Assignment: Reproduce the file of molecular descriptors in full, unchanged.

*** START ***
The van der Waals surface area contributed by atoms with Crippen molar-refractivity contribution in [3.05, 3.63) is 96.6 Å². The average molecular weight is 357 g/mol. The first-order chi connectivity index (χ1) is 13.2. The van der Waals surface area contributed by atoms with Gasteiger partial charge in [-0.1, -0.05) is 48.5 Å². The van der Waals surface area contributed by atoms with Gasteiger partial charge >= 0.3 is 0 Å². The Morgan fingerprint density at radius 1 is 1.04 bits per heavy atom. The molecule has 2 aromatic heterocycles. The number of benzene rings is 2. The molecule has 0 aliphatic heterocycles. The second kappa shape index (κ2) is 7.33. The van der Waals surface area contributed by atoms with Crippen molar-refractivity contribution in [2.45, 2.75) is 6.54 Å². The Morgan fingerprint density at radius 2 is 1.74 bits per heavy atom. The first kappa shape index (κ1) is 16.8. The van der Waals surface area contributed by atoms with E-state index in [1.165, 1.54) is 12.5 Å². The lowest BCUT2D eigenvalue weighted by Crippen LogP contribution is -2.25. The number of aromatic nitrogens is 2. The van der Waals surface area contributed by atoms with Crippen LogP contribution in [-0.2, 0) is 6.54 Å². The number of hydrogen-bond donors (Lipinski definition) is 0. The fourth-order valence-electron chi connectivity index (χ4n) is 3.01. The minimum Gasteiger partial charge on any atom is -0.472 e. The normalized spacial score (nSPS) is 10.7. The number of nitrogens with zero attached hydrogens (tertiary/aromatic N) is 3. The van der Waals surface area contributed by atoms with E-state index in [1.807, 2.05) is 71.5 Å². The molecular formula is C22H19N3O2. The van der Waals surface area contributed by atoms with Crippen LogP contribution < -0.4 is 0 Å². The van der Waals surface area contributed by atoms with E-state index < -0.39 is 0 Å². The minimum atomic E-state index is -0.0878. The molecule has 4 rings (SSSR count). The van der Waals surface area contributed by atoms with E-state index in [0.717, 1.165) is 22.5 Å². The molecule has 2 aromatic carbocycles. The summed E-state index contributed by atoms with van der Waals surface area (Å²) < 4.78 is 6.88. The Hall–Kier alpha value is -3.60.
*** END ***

The van der Waals surface area contributed by atoms with Crippen molar-refractivity contribution in [3.05, 3.63) is 96.6 Å². The average molecular weight is 357 g/mol. The first-order chi connectivity index (χ1) is 13.2. The van der Waals surface area contributed by atoms with Gasteiger partial charge in [-0.1, -0.05) is 48.5 Å². The van der Waals surface area contributed by atoms with Gasteiger partial charge >= 0.3 is 0 Å². The Morgan fingerprint density at radius 1 is 1.04 bits per heavy atom. The molecule has 2 aromatic heterocycles. The number of benzene rings is 2. The molecule has 0 aliphatic heterocycles. The second kappa shape index (κ2) is 7.33. The van der Waals surface area contributed by atoms with Crippen molar-refractivity contribution in [2.45, 2.75) is 6.54 Å². The Morgan fingerprint density at radius 2 is 1.74 bits per heavy atom. The first kappa shape index (κ1) is 16.8. The van der Waals surface area contributed by atoms with E-state index in [1.165, 1.54) is 12.5 Å². The lowest BCUT2D eigenvalue weighted by Crippen LogP contribution is -2.25. The number of aromatic nitrogens is 2. The van der Waals surface area contributed by atoms with Crippen LogP contribution in [-0.2, 0) is 6.54 Å². The number of hydrogen-bond donors (Lipinski definition) is 0. The fourth-order valence-electron chi connectivity index (χ4n) is 3.01. The minimum Gasteiger partial charge on any atom is -0.472 e. The normalized spacial score (nSPS) is 10.7. The number of nitrogens with zero attached hydrogens (tertiary/aromatic N) is 3. The van der Waals surface area contributed by atoms with E-state index in [1.807, 2.05) is 71.5 Å². The molecular formula is C22H19N3O2. The van der Waals surface area contributed by atoms with Crippen LogP contribution < -0.4 is 0 Å². The van der Waals surface area contributed by atoms with E-state index < -0.39 is 0 Å². The minimum atomic E-state index is -0.0878. The molecule has 4 rings (SSSR count). The van der Waals surface area contributed by atoms with E-state index in [0.717, 1.165) is 22.5 Å². The molecule has 2 aromatic carbocycles. The summed E-state index contributed by atoms with van der Waals surface area (Å²) < 4.78 is 6.88. The Hall–Kier alpha value is -3.60.